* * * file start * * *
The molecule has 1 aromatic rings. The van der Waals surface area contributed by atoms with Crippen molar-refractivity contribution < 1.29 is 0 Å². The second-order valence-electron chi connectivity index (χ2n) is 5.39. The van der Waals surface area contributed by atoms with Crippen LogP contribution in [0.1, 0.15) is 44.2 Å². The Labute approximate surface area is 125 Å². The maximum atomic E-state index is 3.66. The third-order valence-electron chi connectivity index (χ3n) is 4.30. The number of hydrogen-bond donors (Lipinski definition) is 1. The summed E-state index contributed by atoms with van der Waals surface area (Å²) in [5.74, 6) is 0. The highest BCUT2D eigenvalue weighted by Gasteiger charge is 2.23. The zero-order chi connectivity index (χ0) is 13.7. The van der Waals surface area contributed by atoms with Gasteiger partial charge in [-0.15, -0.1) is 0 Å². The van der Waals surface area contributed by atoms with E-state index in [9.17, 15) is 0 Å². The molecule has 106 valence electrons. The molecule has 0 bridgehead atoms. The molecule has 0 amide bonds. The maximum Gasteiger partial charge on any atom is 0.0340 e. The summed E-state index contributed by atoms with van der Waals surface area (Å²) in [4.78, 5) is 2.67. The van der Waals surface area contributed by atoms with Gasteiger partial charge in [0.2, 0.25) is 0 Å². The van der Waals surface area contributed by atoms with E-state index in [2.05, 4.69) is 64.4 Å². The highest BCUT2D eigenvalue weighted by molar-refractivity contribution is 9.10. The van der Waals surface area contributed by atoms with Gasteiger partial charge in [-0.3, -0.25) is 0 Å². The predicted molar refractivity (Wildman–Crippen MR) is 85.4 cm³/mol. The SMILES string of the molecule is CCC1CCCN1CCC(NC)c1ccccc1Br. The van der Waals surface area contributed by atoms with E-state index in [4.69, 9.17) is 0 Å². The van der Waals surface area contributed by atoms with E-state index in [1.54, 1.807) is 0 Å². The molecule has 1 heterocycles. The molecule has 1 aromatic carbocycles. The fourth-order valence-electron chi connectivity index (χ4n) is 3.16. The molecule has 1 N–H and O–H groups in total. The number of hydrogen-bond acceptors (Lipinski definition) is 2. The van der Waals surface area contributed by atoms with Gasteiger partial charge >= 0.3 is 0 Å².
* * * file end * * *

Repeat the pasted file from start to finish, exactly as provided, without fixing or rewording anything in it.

The molecule has 1 aromatic rings. The van der Waals surface area contributed by atoms with Crippen molar-refractivity contribution < 1.29 is 0 Å². The second-order valence-electron chi connectivity index (χ2n) is 5.39. The van der Waals surface area contributed by atoms with Crippen LogP contribution in [0.1, 0.15) is 44.2 Å². The Labute approximate surface area is 125 Å². The maximum atomic E-state index is 3.66. The third-order valence-electron chi connectivity index (χ3n) is 4.30. The number of hydrogen-bond donors (Lipinski definition) is 1. The summed E-state index contributed by atoms with van der Waals surface area (Å²) in [5.74, 6) is 0. The highest BCUT2D eigenvalue weighted by Gasteiger charge is 2.23. The zero-order chi connectivity index (χ0) is 13.7. The van der Waals surface area contributed by atoms with Gasteiger partial charge in [-0.15, -0.1) is 0 Å². The van der Waals surface area contributed by atoms with E-state index in [9.17, 15) is 0 Å². The molecule has 106 valence electrons. The molecule has 0 bridgehead atoms. The molecule has 0 amide bonds. The maximum Gasteiger partial charge on any atom is 0.0340 e. The summed E-state index contributed by atoms with van der Waals surface area (Å²) in [4.78, 5) is 2.67. The van der Waals surface area contributed by atoms with Gasteiger partial charge in [0.2, 0.25) is 0 Å². The van der Waals surface area contributed by atoms with E-state index in [2.05, 4.69) is 64.4 Å². The highest BCUT2D eigenvalue weighted by molar-refractivity contribution is 9.10. The van der Waals surface area contributed by atoms with Gasteiger partial charge in [-0.3, -0.25) is 0 Å². The predicted molar refractivity (Wildman–Crippen MR) is 85.4 cm³/mol. The SMILES string of the molecule is CCC1CCCN1CCC(NC)c1ccccc1Br. The van der Waals surface area contributed by atoms with E-state index in [4.69, 9.17) is 0 Å². The van der Waals surface area contributed by atoms with E-state index in [1.54, 1.807) is 0 Å². The molecule has 1 heterocycles. The molecule has 1 aromatic carbocycles. The fourth-order valence-electron chi connectivity index (χ4n) is 3.16. The molecule has 1 N–H and O–H groups in total. The number of hydrogen-bond acceptors (Lipinski definition) is 2. The van der Waals surface area contributed by atoms with Gasteiger partial charge >= 0.3 is 0 Å².